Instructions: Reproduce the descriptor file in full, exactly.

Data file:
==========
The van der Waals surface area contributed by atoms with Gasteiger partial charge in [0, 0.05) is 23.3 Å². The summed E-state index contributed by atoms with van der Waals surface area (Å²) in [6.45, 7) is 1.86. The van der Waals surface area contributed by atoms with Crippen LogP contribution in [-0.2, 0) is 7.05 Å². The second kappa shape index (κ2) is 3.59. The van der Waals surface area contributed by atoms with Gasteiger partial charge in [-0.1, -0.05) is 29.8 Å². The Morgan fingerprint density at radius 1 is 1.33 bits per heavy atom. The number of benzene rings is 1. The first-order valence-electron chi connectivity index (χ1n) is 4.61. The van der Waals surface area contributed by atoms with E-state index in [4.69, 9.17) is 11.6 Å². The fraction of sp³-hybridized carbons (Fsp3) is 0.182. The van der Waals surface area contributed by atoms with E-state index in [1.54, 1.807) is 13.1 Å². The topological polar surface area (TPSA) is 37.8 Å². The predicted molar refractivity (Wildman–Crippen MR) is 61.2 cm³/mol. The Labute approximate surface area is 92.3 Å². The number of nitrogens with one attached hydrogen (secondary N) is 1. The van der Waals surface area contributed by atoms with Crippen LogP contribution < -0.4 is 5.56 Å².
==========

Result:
The van der Waals surface area contributed by atoms with Gasteiger partial charge in [0, 0.05) is 23.3 Å². The summed E-state index contributed by atoms with van der Waals surface area (Å²) in [6.45, 7) is 1.86. The van der Waals surface area contributed by atoms with Crippen LogP contribution in [-0.2, 0) is 7.05 Å². The second kappa shape index (κ2) is 3.59. The van der Waals surface area contributed by atoms with Gasteiger partial charge in [-0.1, -0.05) is 29.8 Å². The Morgan fingerprint density at radius 1 is 1.33 bits per heavy atom. The number of benzene rings is 1. The first-order valence-electron chi connectivity index (χ1n) is 4.61. The van der Waals surface area contributed by atoms with E-state index in [4.69, 9.17) is 11.6 Å². The fraction of sp³-hybridized carbons (Fsp3) is 0.182. The van der Waals surface area contributed by atoms with E-state index in [1.54, 1.807) is 13.1 Å². The topological polar surface area (TPSA) is 37.8 Å². The predicted molar refractivity (Wildman–Crippen MR) is 61.2 cm³/mol. The Labute approximate surface area is 92.3 Å². The number of nitrogens with one attached hydrogen (secondary N) is 1. The van der Waals surface area contributed by atoms with Crippen LogP contribution < -0.4 is 5.56 Å².